Friday, 22 July 2016

The Value of Volunteers

The APAC Annual Symposium 2016 was held on 4th July at Bristol Old Vic.  We were very lucky to have the run of the theatre, which is currently undergoing renovations for its 250th anniversary.  The Old Vic is the oldest continuously running theatre in the UK and it was a fantastic experience to have a symposium based there.

We kicked off the day with a heritage tour of the building, which was led by a long-standing member of staff who knew every nook and cranny of the building.  It was fascinating to hear his passion for the theatre and how the Old Vic has become so ingrained in the community of Bristol.  They are currently working on an HLF funded refurbishment of their front of house spaces to make them more accessible, comfortable and to return visitors to the experience that their Georgian counterparts would have had.  To do this, the Old Vic is partnering with the University of Bristol Theatre Collection and the Bristol Records Office, both of which hold records on the theatre, and using volunteers extensively to piece together the heritage of the building.

Our tour guide, Andrew
This was an excellent backdrop for a day looking at the value of volunteers in the performing arts archive and museum world.  We had decided to run the day on the topic of volunteers because this is something that affects most of our members, whether they are volunteering themselves or managing a volunteer programme or considering how they could use volunteers to help with their work.  Many funding bodies now require a certain level of engagement with volunteers, for example, HLF is insisting that the Bristol Old Vic project attract a certain number of volunteers and that they come from a background of no or low engagement with heritage or theatre.  So it is a hot topic and one that can easily slip through the net of conferences or symposia.

A pretty nice place to have a symposium!
The first speaker, Eleanor Moore, was a great introduction to the topic as she works for the South West Museum Development and is focused on how to create sustainable volunteering programmes.  She could tell us straightaway where to go to find guidelines on best practice for volunteers and outlined really clearly what the benefits are for volunteers of different ages and how you can appeal to them when recruiting.  One particularly interesting point was that inter generational groups of volunteers work really well.  This is something that I have not tried and I would be really interested to experiment with.

Eleanor split volunteers broadly into three categories.  Those seeking:

  • Achievement - they will enjoy something project based with tangible outcomes
  • Affiliation - they will appreciate being part of your institution and team or community
  • Power - they will respond to being given responsibility

I found this really interesting to consider as I tend to fit the volunteer to the project rather than the other way round but it would be far more beneficial to consider the individual and what they would enjoy working on and respond well to.  Eleanor mentioned the necessity to set clear outcomes for volunteers, to make sure that they know what they are contributing and why and what they should expect to learn.  I usually try to do this but find that it can easily get lost in the day to day business.  I am intending to work with my new Archive Assistant, who will manage the volunteering programme, on this to ensure that our volunteers have a really valuable experience with us.  HLF has published some volunteering good practice, which can be found here.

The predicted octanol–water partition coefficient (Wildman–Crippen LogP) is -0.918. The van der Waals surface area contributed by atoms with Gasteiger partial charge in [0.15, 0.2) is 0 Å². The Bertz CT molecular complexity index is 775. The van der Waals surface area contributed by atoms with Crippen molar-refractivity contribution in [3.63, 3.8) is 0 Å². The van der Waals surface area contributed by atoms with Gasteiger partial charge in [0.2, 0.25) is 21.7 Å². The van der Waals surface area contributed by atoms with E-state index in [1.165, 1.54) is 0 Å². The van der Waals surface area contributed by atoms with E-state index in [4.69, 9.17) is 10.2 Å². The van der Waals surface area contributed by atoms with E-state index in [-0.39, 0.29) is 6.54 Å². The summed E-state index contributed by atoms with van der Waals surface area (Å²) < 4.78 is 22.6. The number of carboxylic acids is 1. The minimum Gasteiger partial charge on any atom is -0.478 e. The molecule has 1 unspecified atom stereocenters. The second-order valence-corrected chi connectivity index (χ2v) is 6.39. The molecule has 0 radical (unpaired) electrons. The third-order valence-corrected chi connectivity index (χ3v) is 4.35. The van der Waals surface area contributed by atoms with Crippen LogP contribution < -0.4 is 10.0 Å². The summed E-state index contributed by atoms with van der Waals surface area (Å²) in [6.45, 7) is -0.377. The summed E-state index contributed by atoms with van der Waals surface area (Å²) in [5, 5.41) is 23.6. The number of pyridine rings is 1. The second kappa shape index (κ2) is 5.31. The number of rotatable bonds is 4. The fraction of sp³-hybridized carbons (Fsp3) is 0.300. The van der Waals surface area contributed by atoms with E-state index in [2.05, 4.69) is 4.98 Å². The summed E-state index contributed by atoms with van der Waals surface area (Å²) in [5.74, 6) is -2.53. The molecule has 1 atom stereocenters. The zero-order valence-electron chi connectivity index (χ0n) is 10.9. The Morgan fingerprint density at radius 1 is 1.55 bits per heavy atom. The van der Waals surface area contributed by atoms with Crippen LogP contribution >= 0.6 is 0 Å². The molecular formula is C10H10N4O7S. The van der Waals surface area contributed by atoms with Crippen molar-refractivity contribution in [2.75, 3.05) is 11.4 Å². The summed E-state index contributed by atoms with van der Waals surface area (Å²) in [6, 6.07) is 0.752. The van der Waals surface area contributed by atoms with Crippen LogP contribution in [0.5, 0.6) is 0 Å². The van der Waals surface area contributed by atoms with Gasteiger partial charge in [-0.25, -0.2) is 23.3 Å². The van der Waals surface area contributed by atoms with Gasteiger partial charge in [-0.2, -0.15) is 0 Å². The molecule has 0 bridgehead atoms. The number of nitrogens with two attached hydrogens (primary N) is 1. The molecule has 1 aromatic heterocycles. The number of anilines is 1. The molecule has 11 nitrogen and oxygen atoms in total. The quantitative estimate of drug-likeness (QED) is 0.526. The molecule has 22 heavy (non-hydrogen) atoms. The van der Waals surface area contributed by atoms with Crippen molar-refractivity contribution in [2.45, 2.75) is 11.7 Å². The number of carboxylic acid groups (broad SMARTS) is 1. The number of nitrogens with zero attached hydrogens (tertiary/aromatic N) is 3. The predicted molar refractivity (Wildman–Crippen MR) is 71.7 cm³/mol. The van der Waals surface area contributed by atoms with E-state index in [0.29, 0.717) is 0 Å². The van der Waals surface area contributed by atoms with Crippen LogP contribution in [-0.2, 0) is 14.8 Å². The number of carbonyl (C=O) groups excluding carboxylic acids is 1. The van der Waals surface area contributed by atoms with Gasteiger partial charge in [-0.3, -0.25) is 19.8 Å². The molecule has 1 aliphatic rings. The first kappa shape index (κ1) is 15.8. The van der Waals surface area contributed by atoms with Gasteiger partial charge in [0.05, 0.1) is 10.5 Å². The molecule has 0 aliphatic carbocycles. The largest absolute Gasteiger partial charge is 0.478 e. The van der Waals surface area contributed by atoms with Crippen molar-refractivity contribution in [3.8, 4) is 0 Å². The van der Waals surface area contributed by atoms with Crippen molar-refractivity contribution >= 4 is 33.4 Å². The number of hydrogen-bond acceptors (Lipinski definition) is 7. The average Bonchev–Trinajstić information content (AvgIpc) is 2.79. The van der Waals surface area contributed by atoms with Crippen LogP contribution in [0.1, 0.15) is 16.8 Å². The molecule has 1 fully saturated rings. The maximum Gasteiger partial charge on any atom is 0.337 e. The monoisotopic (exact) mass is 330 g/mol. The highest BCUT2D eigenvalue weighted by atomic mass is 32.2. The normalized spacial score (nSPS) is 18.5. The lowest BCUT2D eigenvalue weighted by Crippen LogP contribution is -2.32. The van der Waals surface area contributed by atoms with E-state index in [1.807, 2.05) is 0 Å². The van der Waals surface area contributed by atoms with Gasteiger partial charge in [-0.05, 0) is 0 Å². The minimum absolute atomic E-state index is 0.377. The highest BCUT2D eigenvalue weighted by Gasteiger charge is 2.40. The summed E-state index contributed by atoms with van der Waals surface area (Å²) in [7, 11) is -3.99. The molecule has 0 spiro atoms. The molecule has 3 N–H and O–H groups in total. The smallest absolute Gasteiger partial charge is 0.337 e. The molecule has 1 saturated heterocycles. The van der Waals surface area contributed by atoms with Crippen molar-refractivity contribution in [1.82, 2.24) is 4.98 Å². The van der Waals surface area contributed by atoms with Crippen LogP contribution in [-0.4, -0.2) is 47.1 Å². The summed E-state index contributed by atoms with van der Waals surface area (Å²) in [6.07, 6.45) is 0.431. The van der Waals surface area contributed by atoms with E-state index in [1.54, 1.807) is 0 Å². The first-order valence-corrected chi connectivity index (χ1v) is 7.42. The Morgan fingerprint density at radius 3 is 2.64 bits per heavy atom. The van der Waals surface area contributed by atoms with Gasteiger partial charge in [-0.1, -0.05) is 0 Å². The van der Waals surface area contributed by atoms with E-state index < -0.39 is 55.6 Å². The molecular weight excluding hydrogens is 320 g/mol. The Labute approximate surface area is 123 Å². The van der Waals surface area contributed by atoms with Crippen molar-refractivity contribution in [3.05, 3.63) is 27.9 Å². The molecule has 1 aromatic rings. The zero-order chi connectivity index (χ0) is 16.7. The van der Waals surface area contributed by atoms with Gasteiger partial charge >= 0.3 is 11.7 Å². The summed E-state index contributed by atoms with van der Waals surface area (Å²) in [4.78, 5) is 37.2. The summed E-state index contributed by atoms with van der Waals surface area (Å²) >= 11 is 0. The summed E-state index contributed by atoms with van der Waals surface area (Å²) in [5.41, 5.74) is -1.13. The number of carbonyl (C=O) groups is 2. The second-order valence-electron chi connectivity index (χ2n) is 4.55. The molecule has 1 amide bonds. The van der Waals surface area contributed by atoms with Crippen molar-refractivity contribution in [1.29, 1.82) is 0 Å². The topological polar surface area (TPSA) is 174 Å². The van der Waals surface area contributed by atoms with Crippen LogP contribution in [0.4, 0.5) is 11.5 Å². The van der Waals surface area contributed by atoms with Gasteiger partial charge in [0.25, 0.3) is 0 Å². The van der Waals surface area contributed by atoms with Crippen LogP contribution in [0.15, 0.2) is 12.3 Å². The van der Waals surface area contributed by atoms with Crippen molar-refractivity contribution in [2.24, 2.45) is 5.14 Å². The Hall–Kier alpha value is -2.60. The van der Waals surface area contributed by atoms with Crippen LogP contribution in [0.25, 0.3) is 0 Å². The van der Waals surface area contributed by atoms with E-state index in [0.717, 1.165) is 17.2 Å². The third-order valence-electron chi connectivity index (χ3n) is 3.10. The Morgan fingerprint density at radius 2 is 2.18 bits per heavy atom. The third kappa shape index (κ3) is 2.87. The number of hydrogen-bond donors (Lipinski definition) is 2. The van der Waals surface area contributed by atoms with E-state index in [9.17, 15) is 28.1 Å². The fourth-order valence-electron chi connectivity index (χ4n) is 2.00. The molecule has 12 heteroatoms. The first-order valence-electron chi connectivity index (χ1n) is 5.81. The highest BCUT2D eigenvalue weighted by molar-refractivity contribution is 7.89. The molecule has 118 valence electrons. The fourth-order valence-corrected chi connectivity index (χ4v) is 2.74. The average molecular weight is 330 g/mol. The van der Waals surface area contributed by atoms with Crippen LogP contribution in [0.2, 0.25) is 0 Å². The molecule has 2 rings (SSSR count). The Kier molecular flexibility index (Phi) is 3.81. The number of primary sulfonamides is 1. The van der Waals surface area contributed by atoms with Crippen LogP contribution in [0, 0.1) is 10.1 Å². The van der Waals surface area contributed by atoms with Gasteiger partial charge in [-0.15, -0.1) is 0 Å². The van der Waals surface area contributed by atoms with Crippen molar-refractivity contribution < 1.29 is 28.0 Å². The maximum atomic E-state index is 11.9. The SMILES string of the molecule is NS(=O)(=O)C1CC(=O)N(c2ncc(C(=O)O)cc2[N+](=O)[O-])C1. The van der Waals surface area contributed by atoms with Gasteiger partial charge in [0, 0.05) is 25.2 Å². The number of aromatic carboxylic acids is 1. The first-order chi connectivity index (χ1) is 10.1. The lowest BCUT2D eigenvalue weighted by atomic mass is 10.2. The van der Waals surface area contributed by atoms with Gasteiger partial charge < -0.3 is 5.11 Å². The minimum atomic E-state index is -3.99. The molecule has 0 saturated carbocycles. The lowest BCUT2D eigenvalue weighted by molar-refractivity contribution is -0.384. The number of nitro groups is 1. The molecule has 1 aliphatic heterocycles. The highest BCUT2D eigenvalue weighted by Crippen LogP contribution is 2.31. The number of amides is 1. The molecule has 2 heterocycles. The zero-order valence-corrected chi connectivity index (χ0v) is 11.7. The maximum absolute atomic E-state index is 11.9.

There are conserved benches on either side of the top level in the theatre, which now
have no view of the stage but have been retained to show the audience what it
would have been like to come here in the 18th century
The rest of the symposium was spent hearing about various places' volunteering programmes, either in the planning, implementation or completion phases.  Some of the interesting points that came out were:

  • At Bristol Old Vic, all of the Front of House staff now have heritage training so that they can answer enquirers from the public.  This is a fantastic idea as they are on the front line and can't always refer people to the Archive!
  • Catherine White from City Varieties Music Hall in Leeds pointed out that as a volunteer manager, you are a facilitator, not there to boss them around.  We should be grateful for their time and dedication and work with them.
  • Inviting volunteers to all staff briefings or team meetings will let them feel included and part of something larger than their own project.  This is great for morale and for giving them an insight into the profession if they are considering taking up further training.
There was a lot more of note during the day but too much to write here.  I thoroughly enjoyed the symposium, espeically once I knew that it was going to go smoothly.  It is the first symposium that I have organised and it is always stressful when everything is on your shoulders.  The Old Vic and Theatre Collection teams were wonderful and made sure that the day went without hitch.  We are hoping to make a return visit in a few years to see the refurbishment complete!  In the meantime, I think that a lot of us will be returning to our collections and coming up with ideas on how to engage more volunteers in better and more fulfilling ways.  Now we know that there is a lot of documentation on best practice and a massive network of colleagues to call on, who are running amazing projects, there is nothing stopping us!

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